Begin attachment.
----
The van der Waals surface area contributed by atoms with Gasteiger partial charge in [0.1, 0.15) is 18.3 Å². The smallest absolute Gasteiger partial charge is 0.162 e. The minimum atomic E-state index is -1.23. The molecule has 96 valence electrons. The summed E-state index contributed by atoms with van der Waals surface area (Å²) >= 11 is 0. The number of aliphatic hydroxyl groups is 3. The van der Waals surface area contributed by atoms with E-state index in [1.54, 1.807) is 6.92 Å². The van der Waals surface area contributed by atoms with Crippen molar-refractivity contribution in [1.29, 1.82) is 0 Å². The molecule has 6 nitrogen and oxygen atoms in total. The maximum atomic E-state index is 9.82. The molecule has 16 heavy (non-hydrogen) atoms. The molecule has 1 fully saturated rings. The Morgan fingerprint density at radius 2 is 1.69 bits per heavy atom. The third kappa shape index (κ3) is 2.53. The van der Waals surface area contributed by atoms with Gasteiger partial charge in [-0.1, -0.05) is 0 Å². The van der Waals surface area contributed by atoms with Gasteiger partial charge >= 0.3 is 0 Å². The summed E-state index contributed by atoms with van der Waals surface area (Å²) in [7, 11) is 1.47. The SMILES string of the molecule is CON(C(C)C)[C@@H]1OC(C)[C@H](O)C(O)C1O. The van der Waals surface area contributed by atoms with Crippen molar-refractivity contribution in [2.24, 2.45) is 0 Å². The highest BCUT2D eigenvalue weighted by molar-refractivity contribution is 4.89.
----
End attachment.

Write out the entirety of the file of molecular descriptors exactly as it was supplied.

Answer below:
The van der Waals surface area contributed by atoms with Gasteiger partial charge in [0.1, 0.15) is 18.3 Å². The smallest absolute Gasteiger partial charge is 0.162 e. The minimum atomic E-state index is -1.23. The molecule has 96 valence electrons. The summed E-state index contributed by atoms with van der Waals surface area (Å²) >= 11 is 0. The number of aliphatic hydroxyl groups is 3. The van der Waals surface area contributed by atoms with E-state index in [1.54, 1.807) is 6.92 Å². The van der Waals surface area contributed by atoms with Crippen molar-refractivity contribution in [1.29, 1.82) is 0 Å². The molecule has 6 nitrogen and oxygen atoms in total. The maximum atomic E-state index is 9.82. The molecule has 16 heavy (non-hydrogen) atoms. The molecule has 1 fully saturated rings. The Morgan fingerprint density at radius 2 is 1.69 bits per heavy atom. The third kappa shape index (κ3) is 2.53. The van der Waals surface area contributed by atoms with Gasteiger partial charge in [-0.1, -0.05) is 0 Å². The van der Waals surface area contributed by atoms with Gasteiger partial charge >= 0.3 is 0 Å². The summed E-state index contributed by atoms with van der Waals surface area (Å²) in [7, 11) is 1.47. The SMILES string of the molecule is CON(C(C)C)[C@@H]1OC(C)[C@H](O)C(O)C1O. The van der Waals surface area contributed by atoms with Crippen molar-refractivity contribution in [2.24, 2.45) is 0 Å². The highest BCUT2D eigenvalue weighted by molar-refractivity contribution is 4.89.